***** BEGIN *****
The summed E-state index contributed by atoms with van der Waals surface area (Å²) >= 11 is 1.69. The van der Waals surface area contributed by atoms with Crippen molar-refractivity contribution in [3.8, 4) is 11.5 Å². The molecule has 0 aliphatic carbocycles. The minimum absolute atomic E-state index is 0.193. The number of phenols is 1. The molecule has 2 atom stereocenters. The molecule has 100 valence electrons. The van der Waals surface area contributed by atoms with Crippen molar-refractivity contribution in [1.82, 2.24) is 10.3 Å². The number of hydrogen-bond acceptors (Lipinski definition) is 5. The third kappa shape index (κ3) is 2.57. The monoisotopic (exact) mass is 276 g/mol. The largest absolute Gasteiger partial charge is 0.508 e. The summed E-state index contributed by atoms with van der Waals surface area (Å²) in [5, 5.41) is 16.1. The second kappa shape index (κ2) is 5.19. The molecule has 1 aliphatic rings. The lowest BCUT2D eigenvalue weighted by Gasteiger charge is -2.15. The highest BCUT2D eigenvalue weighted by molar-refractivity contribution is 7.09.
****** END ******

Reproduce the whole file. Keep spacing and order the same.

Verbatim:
The summed E-state index contributed by atoms with van der Waals surface area (Å²) >= 11 is 1.69. The van der Waals surface area contributed by atoms with Crippen molar-refractivity contribution in [3.8, 4) is 11.5 Å². The molecule has 0 aliphatic carbocycles. The minimum absolute atomic E-state index is 0.193. The number of phenols is 1. The molecule has 2 atom stereocenters. The molecule has 100 valence electrons. The van der Waals surface area contributed by atoms with Crippen molar-refractivity contribution in [1.82, 2.24) is 10.3 Å². The number of hydrogen-bond acceptors (Lipinski definition) is 5. The third kappa shape index (κ3) is 2.57. The monoisotopic (exact) mass is 276 g/mol. The largest absolute Gasteiger partial charge is 0.508 e. The summed E-state index contributed by atoms with van der Waals surface area (Å²) in [5, 5.41) is 16.1. The second kappa shape index (κ2) is 5.19. The molecule has 1 aliphatic rings. The lowest BCUT2D eigenvalue weighted by Gasteiger charge is -2.15. The highest BCUT2D eigenvalue weighted by molar-refractivity contribution is 7.09.